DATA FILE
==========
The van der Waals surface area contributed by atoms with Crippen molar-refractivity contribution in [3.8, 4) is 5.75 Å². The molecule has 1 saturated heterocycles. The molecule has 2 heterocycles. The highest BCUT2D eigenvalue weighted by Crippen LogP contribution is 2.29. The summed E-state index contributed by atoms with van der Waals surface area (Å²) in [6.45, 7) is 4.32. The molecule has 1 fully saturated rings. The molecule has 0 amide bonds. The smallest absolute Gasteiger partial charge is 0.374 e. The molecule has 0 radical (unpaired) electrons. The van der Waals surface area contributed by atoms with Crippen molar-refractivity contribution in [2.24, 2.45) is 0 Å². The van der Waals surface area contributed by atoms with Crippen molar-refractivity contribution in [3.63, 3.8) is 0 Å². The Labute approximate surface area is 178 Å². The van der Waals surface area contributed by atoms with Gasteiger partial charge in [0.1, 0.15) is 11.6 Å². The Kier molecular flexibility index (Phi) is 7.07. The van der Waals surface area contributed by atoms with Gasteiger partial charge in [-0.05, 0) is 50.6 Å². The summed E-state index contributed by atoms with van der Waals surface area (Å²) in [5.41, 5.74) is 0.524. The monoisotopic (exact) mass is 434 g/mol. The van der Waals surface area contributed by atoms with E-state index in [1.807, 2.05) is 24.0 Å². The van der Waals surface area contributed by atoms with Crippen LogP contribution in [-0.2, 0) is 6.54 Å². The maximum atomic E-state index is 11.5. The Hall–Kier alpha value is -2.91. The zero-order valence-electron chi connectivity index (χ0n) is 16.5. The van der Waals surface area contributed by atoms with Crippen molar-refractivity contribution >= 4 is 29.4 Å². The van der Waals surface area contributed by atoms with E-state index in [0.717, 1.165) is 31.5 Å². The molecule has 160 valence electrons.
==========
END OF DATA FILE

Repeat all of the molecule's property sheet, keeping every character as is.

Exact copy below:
The van der Waals surface area contributed by atoms with Crippen molar-refractivity contribution in [3.8, 4) is 5.75 Å². The molecule has 1 saturated heterocycles. The molecule has 2 heterocycles. The highest BCUT2D eigenvalue weighted by Crippen LogP contribution is 2.29. The summed E-state index contributed by atoms with van der Waals surface area (Å²) in [6.45, 7) is 4.32. The molecule has 1 fully saturated rings. The molecule has 0 amide bonds. The smallest absolute Gasteiger partial charge is 0.374 e. The molecule has 0 radical (unpaired) electrons. The van der Waals surface area contributed by atoms with Crippen molar-refractivity contribution in [2.24, 2.45) is 0 Å². The van der Waals surface area contributed by atoms with Crippen molar-refractivity contribution in [3.63, 3.8) is 0 Å². The Labute approximate surface area is 178 Å². The van der Waals surface area contributed by atoms with Gasteiger partial charge in [0.1, 0.15) is 11.6 Å². The Kier molecular flexibility index (Phi) is 7.07. The van der Waals surface area contributed by atoms with Gasteiger partial charge in [-0.05, 0) is 50.6 Å². The summed E-state index contributed by atoms with van der Waals surface area (Å²) in [5.41, 5.74) is 0.524. The monoisotopic (exact) mass is 434 g/mol. The van der Waals surface area contributed by atoms with E-state index in [1.807, 2.05) is 24.0 Å². The van der Waals surface area contributed by atoms with Crippen LogP contribution in [-0.2, 0) is 6.54 Å². The maximum atomic E-state index is 11.5. The Hall–Kier alpha value is -2.91. The zero-order valence-electron chi connectivity index (χ0n) is 16.5. The van der Waals surface area contributed by atoms with Crippen molar-refractivity contribution >= 4 is 29.4 Å². The van der Waals surface area contributed by atoms with E-state index in [0.717, 1.165) is 31.5 Å². The molecule has 160 valence electrons.